Is It REALLY Richard III
Many now firmly believe that the king who rode out in 22 August 1485, only to make an ignominious return as a naked corpse slung over the pommel of a horse has now at last come back to them.
Is It REALLY Richard III
That saga of the find - in the Leicester council car park - of the bones of a man with a twisted spine just rumbles on. For many locals, the fact that all the evidence points to this being the remains of the mysterious King Richard III is proof enough that the last Plantagenet monarch has indeed been found.
It is undoubtedly the case that the more sceptical element will scoff at this attitude - hopeful attempts at a DNA match it will not produce results before Christmas - but still many now firmly believe that the king who rode out in 22 August 1485, only to make an ignominious return as a naked corpse slung over the pommel of a horse has now at last come back to them.
Large numbers of local residents had indeed queued around the block on the final open day of the dig, which has now come to an end, as this coming week everything will be returned to the former state so that cars can once again be parked there. Ironically enough, the private offices of the Leicester child protection unit overlook the last resting place of the man believed to have murdered the princes in the Tower.
Many of those local residents want to see the king buried in the cathedral, just 100 yards away, where, since 1980, a large, handsomely inscribed slab sits in front of the high altar, and each year on August 22nd is wreathed in flowers, on the anniversary of the Battle of Bosworth, when Richard III died.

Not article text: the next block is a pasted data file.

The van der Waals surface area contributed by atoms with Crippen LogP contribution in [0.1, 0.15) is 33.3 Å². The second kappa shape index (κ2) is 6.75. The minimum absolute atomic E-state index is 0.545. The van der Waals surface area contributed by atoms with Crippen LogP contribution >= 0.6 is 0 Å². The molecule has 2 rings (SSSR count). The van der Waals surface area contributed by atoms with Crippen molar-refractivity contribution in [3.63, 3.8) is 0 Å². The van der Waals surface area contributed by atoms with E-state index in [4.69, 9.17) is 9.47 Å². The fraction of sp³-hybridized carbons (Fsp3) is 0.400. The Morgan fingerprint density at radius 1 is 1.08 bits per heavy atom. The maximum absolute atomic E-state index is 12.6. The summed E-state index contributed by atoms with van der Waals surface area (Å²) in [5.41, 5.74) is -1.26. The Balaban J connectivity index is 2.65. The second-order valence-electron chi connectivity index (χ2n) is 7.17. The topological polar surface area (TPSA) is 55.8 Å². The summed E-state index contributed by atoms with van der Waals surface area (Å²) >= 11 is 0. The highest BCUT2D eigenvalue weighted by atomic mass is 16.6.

Cathedral authorities have already commented that if the identity is confirmed, they will ensure that the remains are treated with dignity and respect due to them. Those completing the dig felt that their immediately locating a church buried for 500 years was extraordinary enough, but to then find bones, exactly where records say Richard was buried was an incredible moment indeed.
There is no doubt that the very, very strong circumstantial evidence makes all parties very hopeful that this grown man, buried in a position of great honour near the altar in the church - with a twisted spine and a terrible battle injury – is indeed the missing monarch, but only time wiull tell for certain
Although officially, the archaeologists are keeping open minds, the locals, it seems, have for the most part already decided, and who can blame them for wanting to believe that an enigmatic, 500 year-old mystery has finally been resolved?